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Partnering with Green Industry companies across Northern Michigan to share resources, further professionalism, and grow the Green Industry. 

You want to increase profits, operate more efficiently,
and manage your business well. What better way to
improve than by working alongside other experts in the field?

Proudly representing members from:

  • Alcona County

  • Alger County

  • Alpena County

  • Antrim County

  • Atlanta County

  • Baraga County

  • Benzie County

  • Charlevoix County

  • Cheboygan County

  • Chippewa County

  • Crawford County

  • Delta County

  • Dicksinson County

  • ​Emmett County

  • Gogebic County

  • Grand Traverse County

  • Houghton County

  • Iosco County 

  • Iron County

  • Kalkaska County

  • Keweenaw County

  • Lake County

  • Leelanau County

  • Luce County

  • Mackinac County

  • Manistee County

  • Marquette County

  • Menominee County

  • Missaukee County

  • Montmorency County

  • Ogemaw County

  • Ontonagon County

  • Oscoda County

  • Otsego County

  • Presque Isle County

  • Roscommon County 

  • Schoolcraft County

  • Wexford County


Upcoming Events

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Additional Resources


Featured Blog Article

Check out the 2022 MNLA Industry Award-winning firms from Northern Michigan! 


Case Study

Ever heard of a client who doesn't like straight lines? This is a story of how a project came to feature arcs - lots of arcs - including a curved deck and mirroring paver patio, and a circular staircase to a lower curved patio area.


Plant Profile

Agastache 'Blue Fortune' 

Latin Name Pronunciation: ah-gah' stah-kee


Agastache is a genus of aromatic flowering herbaceous perennial plants in the family Lamiaceae. It contains 22 species, mainly native to North America, one species native to eastern Asia.  This plant prefers full sun but can tolerate light shade.  They grow 2-4 feet high and prefer well-drained soils. The Agastache plant is hardy in USDA plant hardiness zones 4 to 10. Agastache, also called Hummingbird Mint, or Hyssop, are showy, fragrant, long-blooming perennials. As their name suggests, they're highly attractive to hummingbirds; and a favorite of butterflies and bees as well.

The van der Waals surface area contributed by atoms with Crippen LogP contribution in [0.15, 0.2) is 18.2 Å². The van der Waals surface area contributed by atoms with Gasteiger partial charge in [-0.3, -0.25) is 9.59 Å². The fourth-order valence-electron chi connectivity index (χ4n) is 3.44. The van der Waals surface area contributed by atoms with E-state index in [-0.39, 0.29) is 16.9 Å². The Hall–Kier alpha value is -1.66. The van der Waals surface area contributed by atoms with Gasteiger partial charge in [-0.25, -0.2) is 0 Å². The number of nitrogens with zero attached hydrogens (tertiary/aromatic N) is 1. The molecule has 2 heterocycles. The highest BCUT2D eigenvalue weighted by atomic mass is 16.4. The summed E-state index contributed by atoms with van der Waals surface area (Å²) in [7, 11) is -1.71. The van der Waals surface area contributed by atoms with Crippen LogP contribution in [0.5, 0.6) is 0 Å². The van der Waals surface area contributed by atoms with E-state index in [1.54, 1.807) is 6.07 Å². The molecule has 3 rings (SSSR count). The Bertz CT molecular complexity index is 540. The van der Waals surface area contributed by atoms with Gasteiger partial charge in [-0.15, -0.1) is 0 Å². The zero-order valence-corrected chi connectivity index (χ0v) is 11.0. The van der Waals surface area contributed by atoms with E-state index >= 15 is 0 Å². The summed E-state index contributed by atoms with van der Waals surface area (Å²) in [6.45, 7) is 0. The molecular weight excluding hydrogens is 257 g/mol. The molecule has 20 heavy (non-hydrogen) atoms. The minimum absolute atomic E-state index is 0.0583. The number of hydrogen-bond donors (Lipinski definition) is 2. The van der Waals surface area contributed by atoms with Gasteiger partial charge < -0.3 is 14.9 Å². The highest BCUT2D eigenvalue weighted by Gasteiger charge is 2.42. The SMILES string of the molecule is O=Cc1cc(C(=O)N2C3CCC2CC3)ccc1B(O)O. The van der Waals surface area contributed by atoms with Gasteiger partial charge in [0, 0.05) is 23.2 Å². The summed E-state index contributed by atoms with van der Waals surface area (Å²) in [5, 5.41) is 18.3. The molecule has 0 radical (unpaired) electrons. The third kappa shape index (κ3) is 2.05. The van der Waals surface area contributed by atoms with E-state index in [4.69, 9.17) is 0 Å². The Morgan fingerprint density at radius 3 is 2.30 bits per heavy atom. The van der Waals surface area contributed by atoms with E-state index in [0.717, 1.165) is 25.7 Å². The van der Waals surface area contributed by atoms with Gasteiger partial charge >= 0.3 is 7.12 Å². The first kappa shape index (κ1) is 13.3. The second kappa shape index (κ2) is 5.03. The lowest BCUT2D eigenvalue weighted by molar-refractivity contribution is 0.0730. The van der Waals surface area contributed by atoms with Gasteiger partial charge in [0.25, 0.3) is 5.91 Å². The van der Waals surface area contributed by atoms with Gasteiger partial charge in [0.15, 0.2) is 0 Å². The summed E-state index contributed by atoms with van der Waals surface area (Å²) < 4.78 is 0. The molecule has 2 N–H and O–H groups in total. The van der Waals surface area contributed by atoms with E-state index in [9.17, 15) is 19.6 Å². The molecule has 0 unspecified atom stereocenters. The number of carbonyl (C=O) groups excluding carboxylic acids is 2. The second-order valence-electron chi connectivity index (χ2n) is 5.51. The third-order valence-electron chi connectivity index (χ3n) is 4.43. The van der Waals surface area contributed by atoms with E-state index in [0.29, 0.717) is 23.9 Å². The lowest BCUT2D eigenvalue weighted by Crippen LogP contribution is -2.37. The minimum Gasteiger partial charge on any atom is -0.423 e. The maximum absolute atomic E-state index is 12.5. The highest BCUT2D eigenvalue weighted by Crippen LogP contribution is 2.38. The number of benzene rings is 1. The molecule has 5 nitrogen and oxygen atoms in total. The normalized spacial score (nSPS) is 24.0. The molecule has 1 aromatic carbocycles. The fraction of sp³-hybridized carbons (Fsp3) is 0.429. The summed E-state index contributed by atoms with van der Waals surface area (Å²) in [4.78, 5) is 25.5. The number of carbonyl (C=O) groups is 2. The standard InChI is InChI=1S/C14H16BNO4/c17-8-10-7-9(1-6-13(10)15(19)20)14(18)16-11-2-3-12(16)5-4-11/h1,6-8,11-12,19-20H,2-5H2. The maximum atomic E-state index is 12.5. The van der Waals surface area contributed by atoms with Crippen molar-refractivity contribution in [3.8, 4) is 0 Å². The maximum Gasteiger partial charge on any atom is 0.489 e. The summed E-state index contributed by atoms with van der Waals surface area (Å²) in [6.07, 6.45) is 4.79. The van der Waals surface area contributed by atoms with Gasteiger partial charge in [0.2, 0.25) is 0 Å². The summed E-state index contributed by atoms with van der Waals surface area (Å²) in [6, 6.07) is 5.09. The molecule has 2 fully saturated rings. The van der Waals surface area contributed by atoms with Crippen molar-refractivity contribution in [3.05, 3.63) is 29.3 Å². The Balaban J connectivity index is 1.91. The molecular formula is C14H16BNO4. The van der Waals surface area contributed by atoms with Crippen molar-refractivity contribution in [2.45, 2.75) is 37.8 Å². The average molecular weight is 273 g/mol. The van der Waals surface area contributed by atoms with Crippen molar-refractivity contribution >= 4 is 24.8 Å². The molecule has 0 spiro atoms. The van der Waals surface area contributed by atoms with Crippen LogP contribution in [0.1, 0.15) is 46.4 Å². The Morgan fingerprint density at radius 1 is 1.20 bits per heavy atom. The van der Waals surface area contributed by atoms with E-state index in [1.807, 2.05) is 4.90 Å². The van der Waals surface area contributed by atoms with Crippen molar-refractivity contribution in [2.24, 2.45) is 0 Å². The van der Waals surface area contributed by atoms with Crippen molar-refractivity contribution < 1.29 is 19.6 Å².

This hardy perennial brings color to garden beds from midsummer to autumn and combine well with late-flowering perennials & grasses.  Agastache flowers rise up off of stiff triangular stems, with 2-3 inches long licorice-scented leaves. The blooms have the appearance of being coated with fuzz because they are comprised of many tiny florets. The entire flower of Agastache ‘Blue Fortune’ may be 3 to 5 inches long, powder-blue color and begin to bloom from the top down. This means that the florets at the crown of the flower die out first, leaving tips that look slightly burnt. This just adds more interest to the Agastache plant.


An added bonus, Agastache plants have excellent resistance to browsing deer and rabbits. Being in the mint family, the highly aromatic foliage of Agastache adds a sweet fragrance to the garden. The scented leaves, fresh or dried, are great for flavoring drinks and made into teas. Agastache plants do best if trimmed back in early spring just as new growth is about to appear. They can also be deadheaded and shaped lightly from spring until mid-summer. Suspend any trimming thereafter, as it may force tender, new growth that can be damaged when cool weather appears.


Things to note:

Anise Hyssop (Agastache) is not the same as Hyssop (Hyssopus). Anise Hyssop is Native to North America and a member of the mint family, while Hyssop spp. is a member of the carrot family and native to Europe. They are completely different genus and species!


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